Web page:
Girl Talk is a DJ who records mashups. He explains his method in the clip below. Coverage on Girl Talk here. He is releasing his new album on a Radiohead style pay-what-you-want basis here.
As I listen to Girl Talk’s music I’m reminded of a quote from Spike Jones, the exact words of which I can’t find, but something to the effect that his work wasn’t as random as it looked – if you substituted a gunshot for a b-flat in the William Tell Overture, it had to be a b-flat gunshot.
Still kicking around. The discussion of retroactive application of TDRA and the likelihood of this thing called dilution standard begins on page 5. Background from 2003 Supreme Court case here.
Luxist: “No More VUITTON Straps For Dave Navarro“:
[Navarro of Jane’s Addiction] has received a rather stern letter from the Vuitton legal team saying in part that: “We have no doubt that this copying has been willful and is intended to trade upon the fame and cachet of the LV Trademarks to elevate the status of the infringing Guitar Strap, and of Jane’s Addiction.”
Reuters: “Hearst Sues Over Use of Cosmopolitan Name“:
Hearst Corp filed a $500,000 trademark infringement lawsuit on Monday against the developers of a $3 billion Las Vegas resort and casino using the same name as the publisher’s well-known Cosmopolitan women’s magazine. . . . The defendants, Cosmo Senior Borrower LLC and 3700 Associates LLC, are developing the Cosmopolitan Resort Casino, scheduled to open in Las Vegas in 2010 . . . In its complaint, Hearst said that beginning in September 2004 the defendants had secured or applied to register for some two dozen trademarks using Cosmopolitan or Cosmo.
Las Vegas Trademark Lawyer commentary here, noting that Hearst and the resort had tangled previously in the TTAB.
NWAOnline: “Adidas Sues Wal-Mart For Trademark Infringement”:
Adidas AG is set to face off with Wal-Mart Stores Inc. for the third time on allegations that the retailer sold lookalike striped shoes that amount to trademark infringement.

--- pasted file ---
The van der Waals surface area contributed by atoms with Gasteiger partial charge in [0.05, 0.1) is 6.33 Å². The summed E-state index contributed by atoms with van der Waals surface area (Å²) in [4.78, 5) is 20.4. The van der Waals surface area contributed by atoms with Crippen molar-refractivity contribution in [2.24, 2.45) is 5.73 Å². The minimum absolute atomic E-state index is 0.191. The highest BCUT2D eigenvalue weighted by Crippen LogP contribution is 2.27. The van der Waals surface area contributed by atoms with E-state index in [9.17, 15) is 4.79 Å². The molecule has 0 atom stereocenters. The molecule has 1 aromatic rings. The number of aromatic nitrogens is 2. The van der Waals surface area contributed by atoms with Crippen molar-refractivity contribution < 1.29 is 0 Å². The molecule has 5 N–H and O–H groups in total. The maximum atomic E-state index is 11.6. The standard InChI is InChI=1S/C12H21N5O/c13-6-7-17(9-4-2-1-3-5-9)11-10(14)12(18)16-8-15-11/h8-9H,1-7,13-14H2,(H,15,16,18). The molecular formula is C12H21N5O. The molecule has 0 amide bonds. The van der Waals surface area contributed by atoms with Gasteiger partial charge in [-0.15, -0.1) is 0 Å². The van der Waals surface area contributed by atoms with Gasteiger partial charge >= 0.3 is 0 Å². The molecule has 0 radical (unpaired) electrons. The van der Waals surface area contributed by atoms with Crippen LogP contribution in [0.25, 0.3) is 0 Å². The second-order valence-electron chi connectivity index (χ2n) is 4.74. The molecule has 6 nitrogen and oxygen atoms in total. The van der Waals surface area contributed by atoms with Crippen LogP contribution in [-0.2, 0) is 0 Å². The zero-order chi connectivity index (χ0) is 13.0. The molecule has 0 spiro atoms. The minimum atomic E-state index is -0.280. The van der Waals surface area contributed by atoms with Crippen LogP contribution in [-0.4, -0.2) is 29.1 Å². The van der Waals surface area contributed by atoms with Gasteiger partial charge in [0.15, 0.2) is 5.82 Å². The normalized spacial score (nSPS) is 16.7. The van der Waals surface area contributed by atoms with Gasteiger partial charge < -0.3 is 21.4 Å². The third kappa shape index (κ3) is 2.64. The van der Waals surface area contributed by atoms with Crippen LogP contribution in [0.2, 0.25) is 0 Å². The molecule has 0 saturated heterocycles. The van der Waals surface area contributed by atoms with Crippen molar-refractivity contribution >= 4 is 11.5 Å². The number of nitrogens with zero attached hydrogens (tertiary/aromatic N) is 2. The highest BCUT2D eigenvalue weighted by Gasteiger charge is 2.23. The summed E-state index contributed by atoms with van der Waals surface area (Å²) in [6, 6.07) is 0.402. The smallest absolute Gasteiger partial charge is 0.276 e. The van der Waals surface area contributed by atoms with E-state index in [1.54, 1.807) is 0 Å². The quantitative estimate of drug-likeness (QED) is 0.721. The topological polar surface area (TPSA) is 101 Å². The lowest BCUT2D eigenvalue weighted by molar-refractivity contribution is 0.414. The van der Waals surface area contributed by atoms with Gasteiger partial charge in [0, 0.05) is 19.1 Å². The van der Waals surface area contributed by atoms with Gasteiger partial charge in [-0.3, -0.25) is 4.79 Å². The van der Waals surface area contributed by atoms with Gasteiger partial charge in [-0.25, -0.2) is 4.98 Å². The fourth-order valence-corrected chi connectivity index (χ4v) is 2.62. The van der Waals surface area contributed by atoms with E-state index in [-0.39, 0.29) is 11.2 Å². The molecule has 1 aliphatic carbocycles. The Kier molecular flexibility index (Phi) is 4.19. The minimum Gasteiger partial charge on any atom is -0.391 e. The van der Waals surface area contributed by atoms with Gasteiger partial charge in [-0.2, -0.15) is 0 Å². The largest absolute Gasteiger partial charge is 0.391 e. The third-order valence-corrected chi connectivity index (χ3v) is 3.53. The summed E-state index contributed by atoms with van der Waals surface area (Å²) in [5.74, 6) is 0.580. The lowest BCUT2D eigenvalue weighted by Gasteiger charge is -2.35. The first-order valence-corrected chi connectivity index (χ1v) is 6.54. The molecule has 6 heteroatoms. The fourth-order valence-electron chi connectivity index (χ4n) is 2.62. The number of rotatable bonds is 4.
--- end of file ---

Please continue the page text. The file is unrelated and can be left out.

The Herzogenaurach, Germany-based sporting goods maker and Wal-Mart are scheduled for a jury trial Oct. 6 in a federal court in Portland, Ore. where Adidas’ U.S. headquarters are located.
It is the same court where in May Adidas was awarded a $304.6 million verdict against Payless ShoeSource for selling knockoff striped shoes.
Beauty Marks make valid points about Jet Blue’s‘ new JETTING campaign, and its inability to obtain exclusivity to words such as JETS and JETTING (less so re JETTER).
Robert Brauneis: Copyright and the World’s Most Popular Song:
Happy Birthday to You” is the best-known and most frequently sung song in the world. Many – including Justice Breyer in his dissent in Eldred v. Ashcroft – have portrayed it as an unoriginal work that is hardly worthy of copyright protection, but nonetheless remains under copyright. Yet close historical scrutiny reveals both of those assumptions to be false. The song that became “Happy Birthday to You,” originally written with different lyrics as “Good Morning to All,” was the product of intense creative labor, undertaken with copyright protection in mind. However, it is almost certainly no longer under copyright, due to a lack of evidence about who wrote the words; defective copyright notice; and a failure to file a proper renewal application.
The falsity of the standard story about the song demonstrates the dangers of relying on anecdotes without thorough research and analysis. It also reveals collective action barriers to mounting challenges to copyright validity: the song generates an estimated $2 million per year, and yet no one has ever sought adjudication of the validity of its copyright. Finally, the true story of the song demonstrates that a long, unitary copyright term requires changes in copyright doctrine and administration. With such a term, copyright law needs a doctrine like adverse possession to clear title and protect expectations generated when, as with this song, putative owners do not challenge distribution of unauthorized copies for more than 20 years. And Copyright Office recordkeeping policy, which currently calls for discarding correspondence after 20 years and most registration denials and deposits after five years, must be improved to facilitate resolution of disputes involving older works.
Over two hundred unpublished documents found in six archives across the United States have been made available on a website that will serve as an online appendix to this article.
Wikipedia on Happy Birthday To You here.
Guishan, Inc. and Mister Softee, Inc. v. Faith Ice, Inc., Petes Ice Cream Truck Rental Corp., Tommy Dalageorgos, Demetrius Konstantakakos, Best Ice, Inc., George L. Adekoya, Juan Jaramillo, Piedad M. Arevalo, Shyne Rims Creamy, Inc. and Flints Rubble, Inc. (Case Number: 1:2008cv02407 (EDNY June 16 2008).
Prior coverage with photos of allegedly infringing MR SOFTEE trucks here.